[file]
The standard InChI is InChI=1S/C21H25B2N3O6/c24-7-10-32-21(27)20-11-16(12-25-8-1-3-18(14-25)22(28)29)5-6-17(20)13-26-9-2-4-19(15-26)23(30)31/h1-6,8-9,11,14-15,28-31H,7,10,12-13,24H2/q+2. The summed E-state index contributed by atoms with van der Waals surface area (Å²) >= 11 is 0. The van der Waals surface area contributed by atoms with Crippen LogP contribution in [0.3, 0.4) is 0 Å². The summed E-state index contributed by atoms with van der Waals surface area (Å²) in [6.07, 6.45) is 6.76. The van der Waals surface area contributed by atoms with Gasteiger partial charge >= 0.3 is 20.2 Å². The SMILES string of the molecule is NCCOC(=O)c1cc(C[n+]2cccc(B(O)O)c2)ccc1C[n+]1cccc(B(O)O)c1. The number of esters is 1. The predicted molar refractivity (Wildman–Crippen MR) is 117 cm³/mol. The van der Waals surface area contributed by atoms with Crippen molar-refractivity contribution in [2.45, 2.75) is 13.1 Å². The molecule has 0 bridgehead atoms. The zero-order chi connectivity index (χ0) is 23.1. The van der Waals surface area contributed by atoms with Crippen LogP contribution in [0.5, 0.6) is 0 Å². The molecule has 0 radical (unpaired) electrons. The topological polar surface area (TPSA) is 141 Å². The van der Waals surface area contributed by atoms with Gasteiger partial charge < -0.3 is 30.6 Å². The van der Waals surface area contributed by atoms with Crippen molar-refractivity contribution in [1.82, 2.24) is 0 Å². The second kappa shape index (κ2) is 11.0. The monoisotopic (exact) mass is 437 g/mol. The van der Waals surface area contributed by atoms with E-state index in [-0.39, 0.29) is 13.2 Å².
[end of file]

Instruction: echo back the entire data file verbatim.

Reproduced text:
The standard InChI is InChI=1S/C21H25B2N3O6/c24-7-10-32-21(27)20-11-16(12-25-8-1-3-18(14-25)22(28)29)5-6-17(20)13-26-9-2-4-19(15-26)23(30)31/h1-6,8-9,11,14-15,28-31H,7,10,12-13,24H2/q+2. The summed E-state index contributed by atoms with van der Waals surface area (Å²) >= 11 is 0. The van der Waals surface area contributed by atoms with Crippen LogP contribution in [0.3, 0.4) is 0 Å². The summed E-state index contributed by atoms with van der Waals surface area (Å²) in [6.07, 6.45) is 6.76. The van der Waals surface area contributed by atoms with Gasteiger partial charge >= 0.3 is 20.2 Å². The SMILES string of the molecule is NCCOC(=O)c1cc(C[n+]2cccc(B(O)O)c2)ccc1C[n+]1cccc(B(O)O)c1. The number of esters is 1. The predicted molar refractivity (Wildman–Crippen MR) is 117 cm³/mol. The van der Waals surface area contributed by atoms with Crippen molar-refractivity contribution in [2.45, 2.75) is 13.1 Å². The molecule has 0 bridgehead atoms. The zero-order chi connectivity index (χ0) is 23.1. The van der Waals surface area contributed by atoms with Crippen LogP contribution in [0.5, 0.6) is 0 Å². The molecule has 0 radical (unpaired) electrons. The topological polar surface area (TPSA) is 141 Å². The van der Waals surface area contributed by atoms with Gasteiger partial charge < -0.3 is 30.6 Å². The van der Waals surface area contributed by atoms with Crippen molar-refractivity contribution in [1.82, 2.24) is 0 Å². The second kappa shape index (κ2) is 11.0. The monoisotopic (exact) mass is 437 g/mol. The van der Waals surface area contributed by atoms with E-state index in [-0.39, 0.29) is 13.2 Å².